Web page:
Brazil canceled a $4.5 billion fighter jet contract with Boeing and gave it to Saab, again citing the NSA problem. Brazil also dropped Microsoft as a client. In addition, more consumers and corporations are switching “Cloud” services from U.S.-based companies like Dropbox and Amazon Web Services to overseas competitors like Artmotion. In a survey of 300 British and Canadian businesses, 25% of respondents said that they were moving their data outside the U.S. as a result of NSA spying. The Information Technology and Innovation Foundation has estimated that repercussions from the spying could cost the U.S. Cloud computing industry some $22 to $35 billion over the next few years in lost business. And it could be even worse. The New York Times reported the following: “Forrester Research, a technology research firm, said the losses could be as high as $180 billion, or 25 percent of industry revenue, based on the size of the cloud computing, web hosting and outsourcing markets and the worst case for damages.” . Europe has even talked about establishing its own internet, separate from the U.S. and its NSA tentacles.  IBM is spending more than a billion dollars to build data centers overseas to reassure foreign customers that their information is safe from prying eyes in the United States government. 
Former President Obama compared the Internet to the Wild West. He is right. The federal government’s Office of Personnel Management was hacked and approximately four million current and former employees’ records taken. This type of identity theft is particularly troubling because some of the information could be used to gain access to government computers through fake emails or attachments that could then be used to spread viruses or simply to gain access to classified information. But this is only one of many major hacks: Anthem, 80 million records; JPMorgan Chase Bank, 76 million records; Home Depot, 56 million records, Target 70 million records; Ebay, 145 million records; Sony, 77 million records; TJ Maxx, 94 million records; AOL, 92 million records. And these are just a few of the biggest hits.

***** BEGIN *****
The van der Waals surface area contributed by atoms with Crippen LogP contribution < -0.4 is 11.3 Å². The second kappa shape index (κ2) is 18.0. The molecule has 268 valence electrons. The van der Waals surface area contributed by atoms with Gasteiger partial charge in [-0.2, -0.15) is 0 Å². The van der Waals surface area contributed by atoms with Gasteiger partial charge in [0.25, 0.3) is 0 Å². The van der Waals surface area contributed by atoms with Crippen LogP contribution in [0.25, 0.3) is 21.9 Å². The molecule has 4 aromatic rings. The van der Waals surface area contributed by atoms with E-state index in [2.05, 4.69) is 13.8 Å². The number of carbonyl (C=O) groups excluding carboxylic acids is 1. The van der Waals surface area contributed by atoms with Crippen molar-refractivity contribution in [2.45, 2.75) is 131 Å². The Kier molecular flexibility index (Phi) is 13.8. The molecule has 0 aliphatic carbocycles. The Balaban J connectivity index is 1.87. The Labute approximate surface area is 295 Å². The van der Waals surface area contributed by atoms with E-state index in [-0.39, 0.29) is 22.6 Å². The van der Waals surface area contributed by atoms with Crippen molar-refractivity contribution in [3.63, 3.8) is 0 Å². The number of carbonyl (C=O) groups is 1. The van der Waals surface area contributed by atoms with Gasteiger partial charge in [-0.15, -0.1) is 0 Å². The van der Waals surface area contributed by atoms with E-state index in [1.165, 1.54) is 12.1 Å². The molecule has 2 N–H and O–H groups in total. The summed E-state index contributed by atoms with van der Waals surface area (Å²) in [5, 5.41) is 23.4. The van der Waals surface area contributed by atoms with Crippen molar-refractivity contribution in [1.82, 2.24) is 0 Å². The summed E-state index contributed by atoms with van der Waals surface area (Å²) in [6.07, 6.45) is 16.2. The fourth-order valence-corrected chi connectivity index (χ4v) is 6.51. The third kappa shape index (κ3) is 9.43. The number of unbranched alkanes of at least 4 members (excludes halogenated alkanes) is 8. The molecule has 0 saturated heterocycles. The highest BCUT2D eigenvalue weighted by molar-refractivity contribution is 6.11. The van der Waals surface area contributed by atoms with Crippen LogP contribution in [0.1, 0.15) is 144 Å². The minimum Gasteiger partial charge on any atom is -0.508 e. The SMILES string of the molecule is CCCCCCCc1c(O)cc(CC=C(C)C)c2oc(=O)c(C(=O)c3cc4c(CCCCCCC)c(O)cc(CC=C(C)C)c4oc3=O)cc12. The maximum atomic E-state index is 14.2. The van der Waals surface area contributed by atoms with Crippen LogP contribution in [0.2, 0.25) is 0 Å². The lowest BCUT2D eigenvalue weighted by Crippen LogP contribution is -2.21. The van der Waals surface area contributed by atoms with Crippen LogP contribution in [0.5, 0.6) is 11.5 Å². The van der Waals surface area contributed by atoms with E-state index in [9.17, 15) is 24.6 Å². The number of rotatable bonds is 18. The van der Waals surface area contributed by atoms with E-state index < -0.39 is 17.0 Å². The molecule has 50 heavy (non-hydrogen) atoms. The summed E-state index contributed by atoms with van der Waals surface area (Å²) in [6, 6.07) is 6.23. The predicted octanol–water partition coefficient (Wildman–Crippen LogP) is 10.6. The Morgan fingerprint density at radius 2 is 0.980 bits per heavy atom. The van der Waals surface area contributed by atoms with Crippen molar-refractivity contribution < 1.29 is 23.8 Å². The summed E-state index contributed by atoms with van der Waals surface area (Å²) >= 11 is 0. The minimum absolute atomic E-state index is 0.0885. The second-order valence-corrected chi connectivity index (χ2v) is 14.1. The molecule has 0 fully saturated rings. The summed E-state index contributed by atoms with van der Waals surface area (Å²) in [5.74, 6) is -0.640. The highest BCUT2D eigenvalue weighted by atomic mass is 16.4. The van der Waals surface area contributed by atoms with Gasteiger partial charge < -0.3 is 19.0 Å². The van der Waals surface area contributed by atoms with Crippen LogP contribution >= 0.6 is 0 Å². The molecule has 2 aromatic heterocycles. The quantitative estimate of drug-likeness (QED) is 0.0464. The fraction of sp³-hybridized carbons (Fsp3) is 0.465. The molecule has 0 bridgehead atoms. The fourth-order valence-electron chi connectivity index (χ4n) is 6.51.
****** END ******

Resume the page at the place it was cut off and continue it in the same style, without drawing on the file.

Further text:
I have personally had my Debit Card information stolen and then used to steal over $800 from my account. They spent the money in Las Vegas. It took the bank almost two weeks to credit my account for the loss. I have also been the victim of fraud on Ebay. Yeah, it’s like the Wild West.
If the federal government can’t even protect its own computers, how is it going to protect mine? New technology has almost eliminated outright theft from the major retailers, but 21st century technology has made retail customers more vulnerable. There are changes that could improve security. For example, in the United States, most credit and debit card issuers use a magnetic strip on the back of every card. A card reader at the point of sale sends the data from your card through the internet and instantly receives confirmation that the funds are available. The bank, then automatically lowers your available balance by the amount of the purchase. In the old days, you had to pick up the phone and call the credit card issuer for authorization. Almost everyone either used checks or cash. If you went on a trip, you purchased traveler’s checks.
Banking and the retail world is infinitely more efficient, cost effective; and convenient for customers. We would never want to go back to the old system, but we have the technology to do better. Instead of using a magnetic strip, many domestic credit card issuers, like the Europeans, have switched to a costlier but far safer computer chip, which is embedded in the card. By using computer chips, a thief is no longer able to steal your information from the magnetic strip, so you are able to use your card with more confidence.